In the past three years, 76 falcons have been confiscated by law enforcement officials.
Steppe tortoises included in a training exercise for the sniffer dogs. Photo by ACBK
Steppe tortoises are another important animal that the sniffer dogs are being trained to detect. Also sometimes known as Central Asian or Russian tortoises, they are a species threatened by trafficking for the pet trade. Based on recent seizures, it’s believed that approximately 4,000 are smuggled each year.
How the Dogs are Trained and Deployed
The initial five dogs that have been trained started the three-month-process in April. Four are Belgian shepherds and one is a Labrador retriever. The goal was for the dogs to develop certain behaviors, bond with their handlers and learn to distinguish the scent of saiga horn. Each dog also learned the scent of at least one other item of interest from a list that included saker falcons, steppe tortoises, narcotics and snow leopard derivatives.
A previously trained sniffer dog was used to demonstrate how effective they can be in searching for saiga horn. This took place in April at a showcase event for government officials and stakeholders. Photo by Sergey Skylarenko / ACBK
The handlers of the dogs were trained using the latest detection methodologies and scent discrimination science. As the training progressed, the handlers and dogs practiced in airports, railway stations, and parking lots. The project aims to train three more dogs and handlers this year so that there are eight pairs in total.
In April, a showcase event about the sniffer dogs was held. The aim was to demonstrate to other government and law enforcement officials in Kazakhstan the benefits of this project and show how the capacity to combat wildlife trafficking would be boosted. Project partners are working together to develop a deployment plan for the units on the borders between Kazakhstan and Uzbekistan, and Kazakhstan and Kyrgyz Republic.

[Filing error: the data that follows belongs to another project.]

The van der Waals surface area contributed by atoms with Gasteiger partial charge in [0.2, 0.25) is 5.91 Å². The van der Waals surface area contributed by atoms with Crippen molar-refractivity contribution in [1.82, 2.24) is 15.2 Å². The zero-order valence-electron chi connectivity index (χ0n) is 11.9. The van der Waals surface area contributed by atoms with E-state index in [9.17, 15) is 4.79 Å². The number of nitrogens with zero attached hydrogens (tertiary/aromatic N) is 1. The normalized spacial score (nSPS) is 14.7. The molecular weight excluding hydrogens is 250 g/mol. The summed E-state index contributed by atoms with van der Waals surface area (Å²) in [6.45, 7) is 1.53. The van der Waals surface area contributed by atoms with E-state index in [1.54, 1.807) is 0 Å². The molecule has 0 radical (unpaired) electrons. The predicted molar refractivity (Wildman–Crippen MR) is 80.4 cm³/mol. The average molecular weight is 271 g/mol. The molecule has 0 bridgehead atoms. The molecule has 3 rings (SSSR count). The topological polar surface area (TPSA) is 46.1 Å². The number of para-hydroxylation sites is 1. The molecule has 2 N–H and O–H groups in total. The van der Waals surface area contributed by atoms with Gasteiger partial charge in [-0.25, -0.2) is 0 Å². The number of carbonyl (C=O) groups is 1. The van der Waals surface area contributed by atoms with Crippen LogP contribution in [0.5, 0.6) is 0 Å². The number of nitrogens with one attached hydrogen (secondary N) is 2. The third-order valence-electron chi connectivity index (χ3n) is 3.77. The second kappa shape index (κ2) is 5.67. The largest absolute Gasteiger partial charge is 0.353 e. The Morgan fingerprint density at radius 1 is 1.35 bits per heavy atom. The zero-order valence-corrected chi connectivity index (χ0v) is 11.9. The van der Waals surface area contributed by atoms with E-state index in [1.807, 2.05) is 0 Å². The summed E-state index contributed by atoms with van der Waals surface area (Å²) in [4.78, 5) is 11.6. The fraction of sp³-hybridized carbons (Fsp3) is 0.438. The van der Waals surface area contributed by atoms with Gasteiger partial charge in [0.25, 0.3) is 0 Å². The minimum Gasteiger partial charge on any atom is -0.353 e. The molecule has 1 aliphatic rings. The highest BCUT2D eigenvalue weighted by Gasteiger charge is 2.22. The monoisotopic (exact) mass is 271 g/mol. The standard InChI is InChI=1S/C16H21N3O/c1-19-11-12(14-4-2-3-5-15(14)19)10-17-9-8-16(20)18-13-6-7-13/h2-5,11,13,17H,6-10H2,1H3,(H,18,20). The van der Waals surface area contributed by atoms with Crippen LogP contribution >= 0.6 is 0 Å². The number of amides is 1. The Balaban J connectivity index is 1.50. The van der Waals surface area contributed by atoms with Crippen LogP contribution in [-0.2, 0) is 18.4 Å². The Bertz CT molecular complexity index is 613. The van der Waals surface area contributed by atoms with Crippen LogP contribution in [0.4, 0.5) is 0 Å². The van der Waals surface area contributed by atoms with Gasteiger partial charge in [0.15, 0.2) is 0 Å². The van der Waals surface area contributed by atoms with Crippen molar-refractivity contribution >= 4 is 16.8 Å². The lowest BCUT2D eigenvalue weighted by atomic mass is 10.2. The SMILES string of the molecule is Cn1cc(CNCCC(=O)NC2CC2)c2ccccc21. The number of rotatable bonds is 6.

Senior Trainer Akan Tursunbayev notes that the dog units will need to regularly change their locations because “the same people who cross at certain customs points can become familiar. When the [sniffer dog units] change places, relationships and familiarity become impossible and allow for the work to be carried out effectively.”
One other important aspect of this kind of work to factor is the dog’s ability to concentrate and do the work well. Tursunbayev says that “the duration of the dog’s work mainly depends on its physical condition and the degree of its training. A well-trained service dog can intensively work no more than 10-15 minutes in one application. Then it needs to have rest for 15-20 minutes for physical recovery. The greatest joy is when the dog discovers the smell of the substances sought. They are happy and like ‘smiling’ about it.”
A Border Patrol Officer’s Best Friend
Many of the border patrol agents who are working with sniffer dogs say that they enjoy working with the dogs and view them as their partners. One even went as far to say it’s his “best friend.” Another says that he prefers working with the dog rather than other people, which to dog lovers might not come as a surprise.
Illarion Efremov takes a break with Larch. Photo by ACBK
Illarion Efremov, who works with a sniffer dog named Larch, says: “Sometimes we have cases when we need to decide whether we should listen to the dog and begin a long and difficult process of investigation or not. However, a good handler should know his or her 'partner' and trust it – this is exactly what we have learned and will do in the future. Working with a dog opens many opportunities because of its unique sense of smell. Things which are unreal for people, are absolutely real for sniffer dogs.”
Kadyrov Abay with Cerri. Photo by ACBK
Kadyrov Abay, who works with Cerri, notes how the well-being of his dog is important to him. “The dog doesn’t choose its work – for the dog this is its whole life, way of life, and a game. A person who has decided to work with a sniffer dog should secure its life path, make it interesting, and create all of the conditions for successful work.”
Written by Levi Novey of our International Affairs Program with a big thanks to FFI